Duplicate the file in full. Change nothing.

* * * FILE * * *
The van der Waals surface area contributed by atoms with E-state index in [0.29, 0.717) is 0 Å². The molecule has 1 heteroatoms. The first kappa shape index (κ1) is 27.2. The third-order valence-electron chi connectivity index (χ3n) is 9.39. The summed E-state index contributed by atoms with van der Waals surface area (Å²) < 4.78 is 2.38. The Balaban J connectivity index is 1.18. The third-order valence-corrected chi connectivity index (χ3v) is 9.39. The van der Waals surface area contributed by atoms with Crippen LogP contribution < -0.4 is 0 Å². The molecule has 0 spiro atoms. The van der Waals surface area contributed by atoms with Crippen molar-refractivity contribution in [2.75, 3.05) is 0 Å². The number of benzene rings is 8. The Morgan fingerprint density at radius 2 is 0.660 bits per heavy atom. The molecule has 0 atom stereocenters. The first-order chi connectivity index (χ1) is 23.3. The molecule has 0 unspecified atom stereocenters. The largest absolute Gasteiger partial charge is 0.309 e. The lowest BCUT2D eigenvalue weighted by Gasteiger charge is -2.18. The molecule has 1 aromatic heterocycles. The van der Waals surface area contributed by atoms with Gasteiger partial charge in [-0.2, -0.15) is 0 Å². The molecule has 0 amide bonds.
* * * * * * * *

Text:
The van der Waals surface area contributed by atoms with E-state index in [0.29, 0.717) is 0 Å². The molecule has 1 heteroatoms. The first kappa shape index (κ1) is 27.2. The third-order valence-electron chi connectivity index (χ3n) is 9.39. The summed E-state index contributed by atoms with van der Waals surface area (Å²) < 4.78 is 2.38. The Balaban J connectivity index is 1.18. The third-order valence-corrected chi connectivity index (χ3v) is 9.39. The van der Waals surface area contributed by atoms with Crippen LogP contribution < -0.4 is 0 Å². The molecule has 0 spiro atoms. The van der Waals surface area contributed by atoms with Crippen molar-refractivity contribution in [2.75, 3.05) is 0 Å². The number of benzene rings is 8. The Morgan fingerprint density at radius 2 is 0.660 bits per heavy atom. The molecule has 0 atom stereocenters. The first-order chi connectivity index (χ1) is 23.3. The molecule has 0 unspecified atom stereocenters. The largest absolute Gasteiger partial charge is 0.309 e. The lowest BCUT2D eigenvalue weighted by Gasteiger charge is -2.18. The molecule has 1 aromatic heterocycles. The van der Waals surface area contributed by atoms with Gasteiger partial charge in [-0.2, -0.15) is 0 Å². The molecule has 0 amide bonds.